Recoding involves converting variables from one format or structure into another. It is typically used with categorical data. We recode variables as some statistical tests and programs can only handle numerical data, so categorical data need to be recoded into a numerical format. There are several methods.

Label Encoding: Each unique category level is assigned an integer value. This is more compact but can introduce a new problem: the model might interpret the numerical values as having an ordinal relationship.

### 2.2.5 Deal with Missing Values

When analysing your data, you MUST instruct the statistical programme to recognise missing data. Otherwise, you risk obtaining wrong results. Qualtrics, for instance, designates missing data with a '-99' code. If you neglect to inform your statistical programme that '-99' signifies missing data, the computer will erroneously incorporate these values into its calculations. Other programmes such as Jamovi or Python represent missing data with NaN.

Ensure you adopt a method appropriate and consistent with the statistical programme you're utilising. For example, Jamovi identifies blank cells, 'na', or 'NaN' as missing data, requiring no additional action on your part. However, if you're dataset uses '-99', you will need to manually tell Jamovi to recognise this as the missing value code.

There's no need to eliminate all missing data, as most statistical programmes will exclude it from analysis (this will affect your sample size). Excessive missing data may trigger an error, indicating that analysis is unfeasible. Adding in missing data will increase the available data for your analysis.

### Working with Missing Data:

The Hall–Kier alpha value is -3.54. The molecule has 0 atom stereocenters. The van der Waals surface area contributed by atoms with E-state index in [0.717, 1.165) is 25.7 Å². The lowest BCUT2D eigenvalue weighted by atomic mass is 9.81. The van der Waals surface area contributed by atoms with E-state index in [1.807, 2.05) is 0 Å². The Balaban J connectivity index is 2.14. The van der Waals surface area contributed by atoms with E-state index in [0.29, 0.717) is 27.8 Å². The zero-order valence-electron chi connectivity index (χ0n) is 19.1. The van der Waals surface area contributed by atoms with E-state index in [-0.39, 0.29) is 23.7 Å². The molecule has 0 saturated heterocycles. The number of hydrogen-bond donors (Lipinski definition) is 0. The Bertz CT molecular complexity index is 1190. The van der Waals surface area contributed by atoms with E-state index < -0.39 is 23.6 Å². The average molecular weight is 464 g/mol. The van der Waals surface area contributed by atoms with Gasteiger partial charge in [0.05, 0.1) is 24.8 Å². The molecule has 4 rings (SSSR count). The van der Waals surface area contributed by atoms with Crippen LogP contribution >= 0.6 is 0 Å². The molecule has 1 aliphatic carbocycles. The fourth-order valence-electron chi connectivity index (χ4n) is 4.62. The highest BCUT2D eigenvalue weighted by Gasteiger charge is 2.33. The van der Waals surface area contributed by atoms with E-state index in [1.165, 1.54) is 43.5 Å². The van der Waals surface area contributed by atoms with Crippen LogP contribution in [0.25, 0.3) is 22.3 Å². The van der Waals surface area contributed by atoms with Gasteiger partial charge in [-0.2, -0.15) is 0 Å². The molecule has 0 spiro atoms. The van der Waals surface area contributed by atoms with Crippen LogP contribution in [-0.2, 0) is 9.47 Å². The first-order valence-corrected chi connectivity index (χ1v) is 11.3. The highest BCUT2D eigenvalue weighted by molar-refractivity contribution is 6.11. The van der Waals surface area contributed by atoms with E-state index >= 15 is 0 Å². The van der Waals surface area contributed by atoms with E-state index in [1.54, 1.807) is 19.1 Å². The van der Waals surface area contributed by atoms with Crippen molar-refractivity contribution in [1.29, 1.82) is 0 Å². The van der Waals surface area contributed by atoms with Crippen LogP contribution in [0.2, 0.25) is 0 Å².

It's inevitable that you will encounter missing data, even after removing incomplete observations. There are two primary approaches to handle missing data:

Discard Observations: You may choose to discard the entire column or row containing missing data. This approach is generally not advisable if there are only a few missing values. However, if substantial data is missing from a row or column, it might be sensible to discard it. The decision is yours to make – ensure you document your reasoning.

Impute Missing Data: There are numerous strategies for calculating and replacing NaN values. You should carefully consider which method to use. For an in-depth discussion, consider consulting relevant literature. Essentially, you have the following options:

Use the Median, Mean, or Mode for continuous data.

Use the Mode for ordinal and nominal data.

Employ advanced techniques such as regression and machine learning to estimate the missing value more accurately.

After choosing your method, decide which data (rows and columns) to discard, then proceed to impute the missing values using your chosen method.

For a more indepth dicussion on dealing with missing values visit this website.

### 2.2.6 Transform Variables

Transforming variables is a common operation in data analysis. There are a few common types of transformations: